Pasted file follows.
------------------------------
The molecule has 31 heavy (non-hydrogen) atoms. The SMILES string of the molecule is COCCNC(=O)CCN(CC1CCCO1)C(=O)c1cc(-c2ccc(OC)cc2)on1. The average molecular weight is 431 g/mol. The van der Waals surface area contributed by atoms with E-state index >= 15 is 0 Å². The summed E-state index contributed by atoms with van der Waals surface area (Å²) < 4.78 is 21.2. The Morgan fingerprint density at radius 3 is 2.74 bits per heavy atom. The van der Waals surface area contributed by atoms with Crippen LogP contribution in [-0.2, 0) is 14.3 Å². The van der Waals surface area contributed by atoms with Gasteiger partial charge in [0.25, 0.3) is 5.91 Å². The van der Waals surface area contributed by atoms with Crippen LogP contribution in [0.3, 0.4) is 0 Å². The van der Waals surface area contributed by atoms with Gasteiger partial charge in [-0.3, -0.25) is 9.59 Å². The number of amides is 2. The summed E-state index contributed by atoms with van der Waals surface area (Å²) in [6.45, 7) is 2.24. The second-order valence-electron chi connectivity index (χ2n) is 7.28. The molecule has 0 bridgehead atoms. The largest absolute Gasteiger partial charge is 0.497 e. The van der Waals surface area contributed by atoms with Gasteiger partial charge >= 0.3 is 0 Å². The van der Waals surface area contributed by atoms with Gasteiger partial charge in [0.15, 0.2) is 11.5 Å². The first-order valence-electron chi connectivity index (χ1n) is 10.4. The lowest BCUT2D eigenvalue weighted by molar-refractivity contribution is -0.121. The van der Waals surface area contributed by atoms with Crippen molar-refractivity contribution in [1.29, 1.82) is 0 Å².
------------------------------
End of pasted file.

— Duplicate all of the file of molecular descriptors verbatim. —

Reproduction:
The molecule has 31 heavy (non-hydrogen) atoms. The SMILES string of the molecule is COCCNC(=O)CCN(CC1CCCO1)C(=O)c1cc(-c2ccc(OC)cc2)on1. The average molecular weight is 431 g/mol. The van der Waals surface area contributed by atoms with E-state index >= 15 is 0 Å². The summed E-state index contributed by atoms with van der Waals surface area (Å²) < 4.78 is 21.2. The Morgan fingerprint density at radius 3 is 2.74 bits per heavy atom. The van der Waals surface area contributed by atoms with Crippen LogP contribution in [-0.2, 0) is 14.3 Å². The van der Waals surface area contributed by atoms with Gasteiger partial charge in [0.25, 0.3) is 5.91 Å². The van der Waals surface area contributed by atoms with Crippen LogP contribution in [0.3, 0.4) is 0 Å². The van der Waals surface area contributed by atoms with Gasteiger partial charge in [-0.3, -0.25) is 9.59 Å². The number of amides is 2. The summed E-state index contributed by atoms with van der Waals surface area (Å²) in [6.45, 7) is 2.24. The second-order valence-electron chi connectivity index (χ2n) is 7.28. The molecule has 0 bridgehead atoms. The largest absolute Gasteiger partial charge is 0.497 e. The van der Waals surface area contributed by atoms with Gasteiger partial charge >= 0.3 is 0 Å². The van der Waals surface area contributed by atoms with Gasteiger partial charge in [0.15, 0.2) is 11.5 Å². The first-order valence-electron chi connectivity index (χ1n) is 10.4. The lowest BCUT2D eigenvalue weighted by molar-refractivity contribution is -0.121. The van der Waals surface area contributed by atoms with Crippen molar-refractivity contribution in [1.29, 1.82) is 0 Å².